Tradition Keeps us Strong

In order to preserve the quality of the Kung Fu, it is very important that the system continue to be handed down without modification, unchanged by our own ideas. If even the smallest of changes are introduced into the system, the Kung Fu will become diluted over time. It is in this way that a true and effective martial arts system can be washed away and lost forever. The quality of Wing Chun taught by Sifu James is very high due to the fact that he has left the system unchanged and teaches it just as it was taught to him by his Sifu, Grandmaster Julian Cordero ( Moy Yee Hop ). Grandmaster Moy Yee Hop is a direct student of the late Grandmaster Moy Yat, who taught the system as it was taught to him by Yip Man. It is in this manner that Ving Tsun can withstand the test of time...what a great way to honor the founders of the system!



We our a proud direct lineage of the Moy Yat Ving Tsun Kung Fu family. Our Si-gung Grandmaster Moy Yee Hop is one of the first senior students (First Generation in America) to learn Wing Chun from the late Great Grandmaster Moy Yat. He is one of the first students that was not of Chinese descent to open a Ving Tsun Mo-gwoon (school) in America.


The earliest known mentions of Ving Tsun date to the period of Red Boat Opera.

The common legend as told by Yip Man involves the young woman Yim Wing-chun, during the period after the destruction by the Qing government of the Southern Shaolin temples.

Having rebuffed the local warlord’s marriage offer, Yim Wing-Chun said she’d reconsider the proposal if he could beat her in a fight. She soon crossed paths with a Buddhist nun named Ng Mui, who was one of the Shaolin Sect survivors, and asked the nun to teach her to fight. According to legend Ng Mui taught Yim Wing-Chun a new system of martial art that had been inspired by the nun’s observations of a confrontation between a Snake and a Crane.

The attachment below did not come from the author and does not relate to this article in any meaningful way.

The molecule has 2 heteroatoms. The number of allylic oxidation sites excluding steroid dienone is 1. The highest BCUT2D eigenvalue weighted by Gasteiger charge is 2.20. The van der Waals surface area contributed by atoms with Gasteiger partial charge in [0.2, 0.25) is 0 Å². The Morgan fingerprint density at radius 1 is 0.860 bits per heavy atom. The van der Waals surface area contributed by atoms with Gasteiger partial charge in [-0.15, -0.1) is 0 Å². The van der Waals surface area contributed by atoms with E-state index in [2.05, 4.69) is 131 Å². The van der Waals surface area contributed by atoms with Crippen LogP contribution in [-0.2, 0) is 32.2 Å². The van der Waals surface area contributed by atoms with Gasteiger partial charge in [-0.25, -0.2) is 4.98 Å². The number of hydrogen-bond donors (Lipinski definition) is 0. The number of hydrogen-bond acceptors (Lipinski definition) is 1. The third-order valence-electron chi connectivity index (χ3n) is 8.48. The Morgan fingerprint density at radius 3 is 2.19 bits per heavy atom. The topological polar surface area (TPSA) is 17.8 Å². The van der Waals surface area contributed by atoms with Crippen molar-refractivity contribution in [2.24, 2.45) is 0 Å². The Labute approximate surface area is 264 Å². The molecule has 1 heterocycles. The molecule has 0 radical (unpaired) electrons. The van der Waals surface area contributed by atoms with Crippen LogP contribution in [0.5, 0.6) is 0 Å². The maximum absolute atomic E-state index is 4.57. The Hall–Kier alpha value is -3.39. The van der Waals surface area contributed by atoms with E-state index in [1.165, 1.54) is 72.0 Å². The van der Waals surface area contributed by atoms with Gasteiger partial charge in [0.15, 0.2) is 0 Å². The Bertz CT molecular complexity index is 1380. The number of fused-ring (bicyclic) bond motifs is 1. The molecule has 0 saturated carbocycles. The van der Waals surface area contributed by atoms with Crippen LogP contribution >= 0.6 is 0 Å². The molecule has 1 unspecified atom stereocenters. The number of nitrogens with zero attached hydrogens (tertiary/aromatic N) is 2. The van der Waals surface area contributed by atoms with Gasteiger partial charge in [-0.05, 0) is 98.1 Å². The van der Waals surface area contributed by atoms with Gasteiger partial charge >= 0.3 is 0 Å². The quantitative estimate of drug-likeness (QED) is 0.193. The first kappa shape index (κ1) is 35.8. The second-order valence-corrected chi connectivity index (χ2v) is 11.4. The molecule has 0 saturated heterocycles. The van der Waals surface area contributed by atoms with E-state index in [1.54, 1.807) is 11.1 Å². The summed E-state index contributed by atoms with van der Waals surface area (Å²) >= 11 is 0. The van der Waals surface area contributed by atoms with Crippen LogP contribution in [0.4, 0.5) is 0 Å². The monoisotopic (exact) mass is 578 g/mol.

This then-still nameless style enabled Yim Wing-Chun to beat the warlord in a one-on-one fight. Yim Wing-Chun thereafter married Leung Bac-Chou and taught him the style, which was later named after her.

It is believed that because the system was developed during the Shaolin and Ming resistance to the Qing Dynasty, many legends, were spread regarding the creation of Ving Tsun in order to confuse enemies. This is often given as a reason to explain the difficulty in accurately determining the creator or creators of Ving Tsun.




Yip Man was one of the first martial arts instructors, or Sifu, to teach the Chinese martial art of Wing Chun Kung Fu publicly. He went on to become one of the most respected martial arts masters of his time. Yip Man lived most of his early life in Foshan China, but was forced to move to Hong Kong in 1949 due to war in China. He had many famous students and his style of Ving Tsun has spread to millions of students across the globe.


Grand Master Moy Yat was a Chinese Martial Artist, painter, teacher and author. He was a student of the legendary Wing Chun Kung Fu teacher Yip Man from 1957 until Yip Man's death in 1972. He began teaching in Hong Kong in 1962 under the direction of his Sifu, Yip Man. After Yip Man's death, Moy Yat moved to New York City and began teaching there until he retired from teaching at the age of 60. According to Inside Kung Fu Magazine, he was "....considered among the greatest martial arts teachers of all time."